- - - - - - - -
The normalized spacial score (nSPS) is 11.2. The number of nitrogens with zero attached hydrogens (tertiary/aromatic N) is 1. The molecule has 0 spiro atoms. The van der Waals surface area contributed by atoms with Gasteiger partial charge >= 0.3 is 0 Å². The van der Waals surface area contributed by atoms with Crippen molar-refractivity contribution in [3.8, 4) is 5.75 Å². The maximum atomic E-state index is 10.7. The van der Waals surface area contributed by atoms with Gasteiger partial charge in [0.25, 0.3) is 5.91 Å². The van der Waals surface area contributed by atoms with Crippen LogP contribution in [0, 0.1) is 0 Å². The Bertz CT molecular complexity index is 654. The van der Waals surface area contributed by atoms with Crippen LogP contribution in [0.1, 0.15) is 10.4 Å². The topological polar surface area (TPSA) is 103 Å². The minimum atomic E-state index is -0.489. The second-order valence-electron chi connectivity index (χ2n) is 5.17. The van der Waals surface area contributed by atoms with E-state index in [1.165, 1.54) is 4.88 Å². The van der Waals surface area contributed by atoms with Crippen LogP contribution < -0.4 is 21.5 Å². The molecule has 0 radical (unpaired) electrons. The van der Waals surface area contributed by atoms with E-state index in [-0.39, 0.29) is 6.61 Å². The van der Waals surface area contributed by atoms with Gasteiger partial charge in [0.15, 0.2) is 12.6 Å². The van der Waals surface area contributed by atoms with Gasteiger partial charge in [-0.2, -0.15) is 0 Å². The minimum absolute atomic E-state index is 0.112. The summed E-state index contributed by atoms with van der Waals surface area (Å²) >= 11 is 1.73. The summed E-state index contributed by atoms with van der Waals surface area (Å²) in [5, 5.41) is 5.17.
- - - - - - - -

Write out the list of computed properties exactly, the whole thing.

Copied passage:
The normalized spacial score (nSPS) is 11.2. The number of nitrogens with zero attached hydrogens (tertiary/aromatic N) is 1. The molecule has 0 spiro atoms. The van der Waals surface area contributed by atoms with Gasteiger partial charge >= 0.3 is 0 Å². The van der Waals surface area contributed by atoms with Crippen molar-refractivity contribution in [3.8, 4) is 5.75 Å². The maximum atomic E-state index is 10.7. The van der Waals surface area contributed by atoms with Gasteiger partial charge in [0.25, 0.3) is 5.91 Å². The van der Waals surface area contributed by atoms with Crippen LogP contribution in [0, 0.1) is 0 Å². The Bertz CT molecular complexity index is 654. The van der Waals surface area contributed by atoms with Crippen LogP contribution in [0.1, 0.15) is 10.4 Å². The topological polar surface area (TPSA) is 103 Å². The minimum atomic E-state index is -0.489. The second-order valence-electron chi connectivity index (χ2n) is 5.17. The van der Waals surface area contributed by atoms with E-state index in [1.165, 1.54) is 4.88 Å². The van der Waals surface area contributed by atoms with Crippen LogP contribution < -0.4 is 21.5 Å². The molecule has 0 radical (unpaired) electrons. The van der Waals surface area contributed by atoms with E-state index in [-0.39, 0.29) is 6.61 Å². The van der Waals surface area contributed by atoms with Gasteiger partial charge in [0.15, 0.2) is 12.6 Å². The van der Waals surface area contributed by atoms with Gasteiger partial charge in [-0.2, -0.15) is 0 Å². The minimum absolute atomic E-state index is 0.112. The summed E-state index contributed by atoms with van der Waals surface area (Å²) >= 11 is 1.73. The summed E-state index contributed by atoms with van der Waals surface area (Å²) in [5, 5.41) is 5.17.